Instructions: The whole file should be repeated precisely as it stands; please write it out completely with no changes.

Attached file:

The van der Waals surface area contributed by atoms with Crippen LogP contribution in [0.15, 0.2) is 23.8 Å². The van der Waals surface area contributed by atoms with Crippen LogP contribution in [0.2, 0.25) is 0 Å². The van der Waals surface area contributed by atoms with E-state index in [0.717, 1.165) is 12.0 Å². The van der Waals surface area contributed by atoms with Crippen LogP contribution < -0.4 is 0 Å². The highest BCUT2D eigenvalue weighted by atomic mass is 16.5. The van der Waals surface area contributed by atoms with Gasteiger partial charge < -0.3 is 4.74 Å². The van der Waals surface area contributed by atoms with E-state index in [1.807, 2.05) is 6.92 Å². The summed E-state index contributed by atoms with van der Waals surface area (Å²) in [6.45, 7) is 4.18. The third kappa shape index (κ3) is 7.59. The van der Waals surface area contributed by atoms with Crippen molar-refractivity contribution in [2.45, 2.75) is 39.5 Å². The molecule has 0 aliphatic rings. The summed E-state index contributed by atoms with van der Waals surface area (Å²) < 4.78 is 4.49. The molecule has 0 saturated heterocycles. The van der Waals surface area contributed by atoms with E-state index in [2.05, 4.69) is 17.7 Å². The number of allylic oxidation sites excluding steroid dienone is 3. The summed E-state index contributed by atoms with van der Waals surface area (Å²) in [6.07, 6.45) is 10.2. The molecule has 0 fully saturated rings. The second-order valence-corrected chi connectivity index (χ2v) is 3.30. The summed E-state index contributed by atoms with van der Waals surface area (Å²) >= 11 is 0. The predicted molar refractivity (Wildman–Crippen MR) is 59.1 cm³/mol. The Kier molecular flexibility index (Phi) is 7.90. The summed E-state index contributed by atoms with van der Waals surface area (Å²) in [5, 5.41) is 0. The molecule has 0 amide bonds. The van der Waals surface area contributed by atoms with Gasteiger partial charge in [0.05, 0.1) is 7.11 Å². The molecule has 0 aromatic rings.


The van der Waals surface area contributed by atoms with Crippen LogP contribution in [0.15, 0.2) is 23.8 Å². The van der Waals surface area contributed by atoms with Crippen LogP contribution in [0.2, 0.25) is 0 Å². The van der Waals surface area contributed by atoms with E-state index in [0.717, 1.165) is 12.0 Å². The van der Waals surface area contributed by atoms with Crippen LogP contribution < -0.4 is 0 Å². The highest BCUT2D eigenvalue weighted by atomic mass is 16.5. The van der Waals surface area contributed by atoms with Gasteiger partial charge < -0.3 is 4.74 Å². The van der Waals surface area contributed by atoms with E-state index in [1.807, 2.05) is 6.92 Å². The summed E-state index contributed by atoms with van der Waals surface area (Å²) in [6.45, 7) is 4.18. The third kappa shape index (κ3) is 7.59. The van der Waals surface area contributed by atoms with Crippen molar-refractivity contribution in [2.45, 2.75) is 39.5 Å². The molecule has 0 aliphatic rings. The summed E-state index contributed by atoms with van der Waals surface area (Å²) < 4.78 is 4.49. The molecule has 0 saturated heterocycles. The van der Waals surface area contributed by atoms with E-state index in [2.05, 4.69) is 17.7 Å². The number of allylic oxidation sites excluding steroid dienone is 3. The summed E-state index contributed by atoms with van der Waals surface area (Å²) in [6.07, 6.45) is 10.2. The molecule has 0 fully saturated rings. The second-order valence-corrected chi connectivity index (χ2v) is 3.30. The summed E-state index contributed by atoms with van der Waals surface area (Å²) >= 11 is 0. The predicted molar refractivity (Wildman–Crippen MR) is 59.1 cm³/mol. The Kier molecular flexibility index (Phi) is 7.90. The summed E-state index contributed by atoms with van der Waals surface area (Å²) in [5, 5.41) is 0. The molecule has 0 amide bonds. The van der Waals surface area contributed by atoms with Gasteiger partial charge in [0.05, 0.1) is 7.11 Å². The molecule has 0 aromatic rings.